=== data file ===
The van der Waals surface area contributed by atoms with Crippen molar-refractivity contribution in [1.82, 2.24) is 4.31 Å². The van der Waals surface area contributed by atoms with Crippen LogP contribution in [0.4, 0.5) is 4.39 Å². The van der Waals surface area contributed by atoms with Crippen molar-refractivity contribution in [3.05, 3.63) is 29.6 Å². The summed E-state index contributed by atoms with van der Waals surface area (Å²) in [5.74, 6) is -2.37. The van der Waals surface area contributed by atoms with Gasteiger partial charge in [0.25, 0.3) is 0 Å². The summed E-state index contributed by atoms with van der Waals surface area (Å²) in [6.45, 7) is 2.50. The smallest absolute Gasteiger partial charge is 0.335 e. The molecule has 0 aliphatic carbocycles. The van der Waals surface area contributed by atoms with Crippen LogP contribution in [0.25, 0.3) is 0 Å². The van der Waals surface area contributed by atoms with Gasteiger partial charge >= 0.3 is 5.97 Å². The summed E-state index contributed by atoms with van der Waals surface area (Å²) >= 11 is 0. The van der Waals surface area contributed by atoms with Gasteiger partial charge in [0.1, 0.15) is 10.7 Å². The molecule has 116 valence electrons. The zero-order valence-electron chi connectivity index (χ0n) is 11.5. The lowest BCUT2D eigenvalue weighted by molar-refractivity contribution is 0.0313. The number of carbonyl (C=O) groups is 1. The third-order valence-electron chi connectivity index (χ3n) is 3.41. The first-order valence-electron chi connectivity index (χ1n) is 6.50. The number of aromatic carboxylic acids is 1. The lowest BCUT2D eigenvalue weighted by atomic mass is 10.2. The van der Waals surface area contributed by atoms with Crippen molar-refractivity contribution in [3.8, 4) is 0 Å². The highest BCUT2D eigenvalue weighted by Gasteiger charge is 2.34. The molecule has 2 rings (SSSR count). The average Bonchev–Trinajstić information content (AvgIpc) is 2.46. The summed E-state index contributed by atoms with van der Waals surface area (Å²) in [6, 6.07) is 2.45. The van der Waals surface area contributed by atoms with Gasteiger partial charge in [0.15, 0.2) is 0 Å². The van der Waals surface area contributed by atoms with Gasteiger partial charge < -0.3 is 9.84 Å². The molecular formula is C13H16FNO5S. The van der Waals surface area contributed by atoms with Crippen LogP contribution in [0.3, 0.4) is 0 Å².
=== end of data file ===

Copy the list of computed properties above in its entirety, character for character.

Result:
The van der Waals surface area contributed by atoms with Crippen molar-refractivity contribution in [1.82, 2.24) is 4.31 Å². The van der Waals surface area contributed by atoms with Crippen LogP contribution in [0.4, 0.5) is 4.39 Å². The van der Waals surface area contributed by atoms with Crippen molar-refractivity contribution in [3.05, 3.63) is 29.6 Å². The summed E-state index contributed by atoms with van der Waals surface area (Å²) in [5.74, 6) is -2.37. The van der Waals surface area contributed by atoms with Gasteiger partial charge in [0.25, 0.3) is 0 Å². The summed E-state index contributed by atoms with van der Waals surface area (Å²) in [6.45, 7) is 2.50. The smallest absolute Gasteiger partial charge is 0.335 e. The molecule has 0 aliphatic carbocycles. The van der Waals surface area contributed by atoms with Crippen LogP contribution in [0.25, 0.3) is 0 Å². The van der Waals surface area contributed by atoms with Gasteiger partial charge >= 0.3 is 5.97 Å². The summed E-state index contributed by atoms with van der Waals surface area (Å²) >= 11 is 0. The van der Waals surface area contributed by atoms with Gasteiger partial charge in [0.1, 0.15) is 10.7 Å². The molecule has 116 valence electrons. The zero-order valence-electron chi connectivity index (χ0n) is 11.5. The lowest BCUT2D eigenvalue weighted by molar-refractivity contribution is 0.0313. The number of carbonyl (C=O) groups is 1. The third-order valence-electron chi connectivity index (χ3n) is 3.41. The first-order valence-electron chi connectivity index (χ1n) is 6.50. The number of aromatic carboxylic acids is 1. The lowest BCUT2D eigenvalue weighted by atomic mass is 10.2. The van der Waals surface area contributed by atoms with Crippen molar-refractivity contribution in [3.8, 4) is 0 Å². The highest BCUT2D eigenvalue weighted by Gasteiger charge is 2.34. The molecule has 2 rings (SSSR count). The average Bonchev–Trinajstić information content (AvgIpc) is 2.46. The summed E-state index contributed by atoms with van der Waals surface area (Å²) in [6, 6.07) is 2.45. The van der Waals surface area contributed by atoms with Gasteiger partial charge in [0.15, 0.2) is 0 Å². The van der Waals surface area contributed by atoms with Gasteiger partial charge < -0.3 is 9.84 Å². The molecular formula is C13H16FNO5S. The van der Waals surface area contributed by atoms with Crippen LogP contribution in [0.3, 0.4) is 0 Å².